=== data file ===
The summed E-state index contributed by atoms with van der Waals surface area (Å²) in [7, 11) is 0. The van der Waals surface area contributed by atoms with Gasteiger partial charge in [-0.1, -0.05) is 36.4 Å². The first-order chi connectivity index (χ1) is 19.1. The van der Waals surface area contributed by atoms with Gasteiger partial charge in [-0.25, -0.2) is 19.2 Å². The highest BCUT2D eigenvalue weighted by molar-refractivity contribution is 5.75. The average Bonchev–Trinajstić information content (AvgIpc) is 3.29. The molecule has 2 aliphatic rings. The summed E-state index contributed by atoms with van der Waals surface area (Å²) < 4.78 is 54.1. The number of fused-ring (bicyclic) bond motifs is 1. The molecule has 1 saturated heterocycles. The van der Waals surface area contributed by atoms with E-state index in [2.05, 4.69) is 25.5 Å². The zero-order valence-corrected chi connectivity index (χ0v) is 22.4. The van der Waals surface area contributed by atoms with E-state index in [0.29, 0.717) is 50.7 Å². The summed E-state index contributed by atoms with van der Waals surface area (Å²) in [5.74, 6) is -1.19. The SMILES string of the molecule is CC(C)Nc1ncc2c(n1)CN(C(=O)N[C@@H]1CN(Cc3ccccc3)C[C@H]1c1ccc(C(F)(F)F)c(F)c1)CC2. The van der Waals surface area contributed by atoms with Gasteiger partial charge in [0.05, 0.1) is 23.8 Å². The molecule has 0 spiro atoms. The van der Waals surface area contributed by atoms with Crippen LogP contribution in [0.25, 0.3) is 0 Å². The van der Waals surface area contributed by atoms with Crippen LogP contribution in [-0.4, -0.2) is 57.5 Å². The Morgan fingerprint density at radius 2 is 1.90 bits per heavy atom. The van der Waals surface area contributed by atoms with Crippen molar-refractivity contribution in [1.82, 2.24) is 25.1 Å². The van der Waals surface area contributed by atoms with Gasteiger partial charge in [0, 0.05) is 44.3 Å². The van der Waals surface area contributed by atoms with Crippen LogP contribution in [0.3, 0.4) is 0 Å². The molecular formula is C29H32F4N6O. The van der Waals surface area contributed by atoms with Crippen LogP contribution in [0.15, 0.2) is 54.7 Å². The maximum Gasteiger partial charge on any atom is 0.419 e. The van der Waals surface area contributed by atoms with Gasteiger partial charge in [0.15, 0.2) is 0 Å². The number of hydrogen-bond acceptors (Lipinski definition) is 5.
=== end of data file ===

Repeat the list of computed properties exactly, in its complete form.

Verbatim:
The summed E-state index contributed by atoms with van der Waals surface area (Å²) in [7, 11) is 0. The van der Waals surface area contributed by atoms with Gasteiger partial charge in [-0.1, -0.05) is 36.4 Å². The first-order chi connectivity index (χ1) is 19.1. The van der Waals surface area contributed by atoms with Gasteiger partial charge in [-0.25, -0.2) is 19.2 Å². The highest BCUT2D eigenvalue weighted by molar-refractivity contribution is 5.75. The average Bonchev–Trinajstić information content (AvgIpc) is 3.29. The molecule has 2 aliphatic rings. The summed E-state index contributed by atoms with van der Waals surface area (Å²) < 4.78 is 54.1. The number of fused-ring (bicyclic) bond motifs is 1. The molecule has 1 saturated heterocycles. The van der Waals surface area contributed by atoms with E-state index in [2.05, 4.69) is 25.5 Å². The zero-order valence-corrected chi connectivity index (χ0v) is 22.4. The van der Waals surface area contributed by atoms with E-state index in [0.29, 0.717) is 50.7 Å². The summed E-state index contributed by atoms with van der Waals surface area (Å²) in [5.74, 6) is -1.19. The SMILES string of the molecule is CC(C)Nc1ncc2c(n1)CN(C(=O)N[C@@H]1CN(Cc3ccccc3)C[C@H]1c1ccc(C(F)(F)F)c(F)c1)CC2. The van der Waals surface area contributed by atoms with Gasteiger partial charge in [0.05, 0.1) is 23.8 Å². The molecule has 0 spiro atoms. The van der Waals surface area contributed by atoms with Crippen LogP contribution in [0.25, 0.3) is 0 Å². The van der Waals surface area contributed by atoms with Crippen LogP contribution in [-0.4, -0.2) is 57.5 Å². The Morgan fingerprint density at radius 2 is 1.90 bits per heavy atom. The van der Waals surface area contributed by atoms with Crippen molar-refractivity contribution in [1.82, 2.24) is 25.1 Å². The van der Waals surface area contributed by atoms with Gasteiger partial charge in [0, 0.05) is 44.3 Å². The van der Waals surface area contributed by atoms with Crippen LogP contribution in [0.3, 0.4) is 0 Å². The molecular formula is C29H32F4N6O. The van der Waals surface area contributed by atoms with Crippen LogP contribution in [0.15, 0.2) is 54.7 Å². The maximum Gasteiger partial charge on any atom is 0.419 e. The van der Waals surface area contributed by atoms with Gasteiger partial charge in [0.15, 0.2) is 0 Å². The number of hydrogen-bond acceptors (Lipinski definition) is 5.